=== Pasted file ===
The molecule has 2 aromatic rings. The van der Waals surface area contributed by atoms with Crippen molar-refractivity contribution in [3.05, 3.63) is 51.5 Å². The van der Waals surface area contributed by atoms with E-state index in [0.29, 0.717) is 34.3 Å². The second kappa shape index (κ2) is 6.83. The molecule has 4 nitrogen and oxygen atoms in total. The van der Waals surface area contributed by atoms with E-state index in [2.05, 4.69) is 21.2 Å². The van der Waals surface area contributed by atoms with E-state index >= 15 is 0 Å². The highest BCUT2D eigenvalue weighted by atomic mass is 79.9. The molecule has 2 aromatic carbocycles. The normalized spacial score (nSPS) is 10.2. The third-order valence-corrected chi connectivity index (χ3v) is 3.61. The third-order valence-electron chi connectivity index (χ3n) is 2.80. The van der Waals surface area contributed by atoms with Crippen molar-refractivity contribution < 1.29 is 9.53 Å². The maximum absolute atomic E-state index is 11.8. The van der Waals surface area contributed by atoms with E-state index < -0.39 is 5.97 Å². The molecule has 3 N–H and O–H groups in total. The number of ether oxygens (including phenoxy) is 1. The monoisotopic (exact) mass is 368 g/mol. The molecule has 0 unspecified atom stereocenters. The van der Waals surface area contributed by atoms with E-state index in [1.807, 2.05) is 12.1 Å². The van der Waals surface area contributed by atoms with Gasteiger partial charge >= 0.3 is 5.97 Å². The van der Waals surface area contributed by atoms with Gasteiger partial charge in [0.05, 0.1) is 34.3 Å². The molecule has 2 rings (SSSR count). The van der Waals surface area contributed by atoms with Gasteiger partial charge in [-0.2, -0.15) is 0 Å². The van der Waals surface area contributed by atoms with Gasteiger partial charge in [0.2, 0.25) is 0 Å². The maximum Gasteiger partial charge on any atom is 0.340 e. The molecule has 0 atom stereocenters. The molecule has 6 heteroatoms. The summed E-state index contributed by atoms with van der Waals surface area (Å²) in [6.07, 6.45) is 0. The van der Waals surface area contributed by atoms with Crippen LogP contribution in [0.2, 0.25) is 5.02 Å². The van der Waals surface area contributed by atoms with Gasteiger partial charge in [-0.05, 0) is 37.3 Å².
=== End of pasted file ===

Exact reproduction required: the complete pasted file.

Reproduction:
The molecule has 2 aromatic rings. The van der Waals surface area contributed by atoms with Crippen molar-refractivity contribution in [3.05, 3.63) is 51.5 Å². The van der Waals surface area contributed by atoms with E-state index in [0.29, 0.717) is 34.3 Å². The second kappa shape index (κ2) is 6.83. The molecule has 4 nitrogen and oxygen atoms in total. The van der Waals surface area contributed by atoms with E-state index in [2.05, 4.69) is 21.2 Å². The van der Waals surface area contributed by atoms with E-state index >= 15 is 0 Å². The highest BCUT2D eigenvalue weighted by atomic mass is 79.9. The molecule has 2 aromatic carbocycles. The normalized spacial score (nSPS) is 10.2. The third-order valence-corrected chi connectivity index (χ3v) is 3.61. The third-order valence-electron chi connectivity index (χ3n) is 2.80. The van der Waals surface area contributed by atoms with Crippen molar-refractivity contribution < 1.29 is 9.53 Å². The maximum absolute atomic E-state index is 11.8. The van der Waals surface area contributed by atoms with E-state index < -0.39 is 5.97 Å². The molecule has 3 N–H and O–H groups in total. The number of ether oxygens (including phenoxy) is 1. The monoisotopic (exact) mass is 368 g/mol. The molecule has 0 unspecified atom stereocenters. The van der Waals surface area contributed by atoms with E-state index in [1.807, 2.05) is 12.1 Å². The van der Waals surface area contributed by atoms with Gasteiger partial charge >= 0.3 is 5.97 Å². The van der Waals surface area contributed by atoms with Gasteiger partial charge in [0.05, 0.1) is 34.3 Å². The molecule has 2 rings (SSSR count). The van der Waals surface area contributed by atoms with Gasteiger partial charge in [-0.2, -0.15) is 0 Å². The van der Waals surface area contributed by atoms with Gasteiger partial charge in [0.2, 0.25) is 0 Å². The maximum Gasteiger partial charge on any atom is 0.340 e. The molecule has 0 atom stereocenters. The molecule has 6 heteroatoms. The summed E-state index contributed by atoms with van der Waals surface area (Å²) in [6.07, 6.45) is 0. The van der Waals surface area contributed by atoms with Crippen LogP contribution in [0.2, 0.25) is 5.02 Å². The van der Waals surface area contributed by atoms with Gasteiger partial charge in [-0.05, 0) is 37.3 Å².